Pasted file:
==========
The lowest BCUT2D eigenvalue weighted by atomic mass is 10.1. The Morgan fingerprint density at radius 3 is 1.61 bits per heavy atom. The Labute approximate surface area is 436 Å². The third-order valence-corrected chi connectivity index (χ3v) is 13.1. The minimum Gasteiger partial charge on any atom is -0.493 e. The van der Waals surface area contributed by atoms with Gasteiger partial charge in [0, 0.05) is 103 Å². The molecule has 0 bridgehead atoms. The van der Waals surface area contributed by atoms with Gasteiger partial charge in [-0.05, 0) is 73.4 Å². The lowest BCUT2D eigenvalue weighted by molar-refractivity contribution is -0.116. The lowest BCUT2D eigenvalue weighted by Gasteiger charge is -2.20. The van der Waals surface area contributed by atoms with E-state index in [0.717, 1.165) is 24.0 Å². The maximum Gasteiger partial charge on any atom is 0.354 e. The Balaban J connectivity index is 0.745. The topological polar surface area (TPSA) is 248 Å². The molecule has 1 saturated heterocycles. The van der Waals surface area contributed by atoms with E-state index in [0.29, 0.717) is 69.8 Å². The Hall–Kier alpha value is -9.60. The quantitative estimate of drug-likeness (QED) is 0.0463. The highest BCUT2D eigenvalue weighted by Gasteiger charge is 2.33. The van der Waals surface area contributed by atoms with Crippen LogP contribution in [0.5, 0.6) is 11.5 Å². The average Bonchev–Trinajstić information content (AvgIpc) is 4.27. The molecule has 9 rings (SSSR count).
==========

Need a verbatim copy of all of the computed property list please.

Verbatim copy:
The lowest BCUT2D eigenvalue weighted by atomic mass is 10.1. The Morgan fingerprint density at radius 3 is 1.61 bits per heavy atom. The Labute approximate surface area is 436 Å². The third-order valence-corrected chi connectivity index (χ3v) is 13.1. The minimum Gasteiger partial charge on any atom is -0.493 e. The van der Waals surface area contributed by atoms with Gasteiger partial charge in [0, 0.05) is 103 Å². The molecule has 0 bridgehead atoms. The van der Waals surface area contributed by atoms with Gasteiger partial charge in [-0.05, 0) is 73.4 Å². The lowest BCUT2D eigenvalue weighted by molar-refractivity contribution is -0.116. The lowest BCUT2D eigenvalue weighted by Gasteiger charge is -2.20. The van der Waals surface area contributed by atoms with E-state index in [0.717, 1.165) is 24.0 Å². The maximum Gasteiger partial charge on any atom is 0.354 e. The Balaban J connectivity index is 0.745. The topological polar surface area (TPSA) is 248 Å². The molecule has 1 saturated heterocycles. The van der Waals surface area contributed by atoms with E-state index in [0.29, 0.717) is 69.8 Å². The Hall–Kier alpha value is -9.60. The quantitative estimate of drug-likeness (QED) is 0.0463. The highest BCUT2D eigenvalue weighted by Gasteiger charge is 2.33. The van der Waals surface area contributed by atoms with Crippen LogP contribution in [0.5, 0.6) is 11.5 Å². The average Bonchev–Trinajstić information content (AvgIpc) is 4.27. The molecule has 9 rings (SSSR count).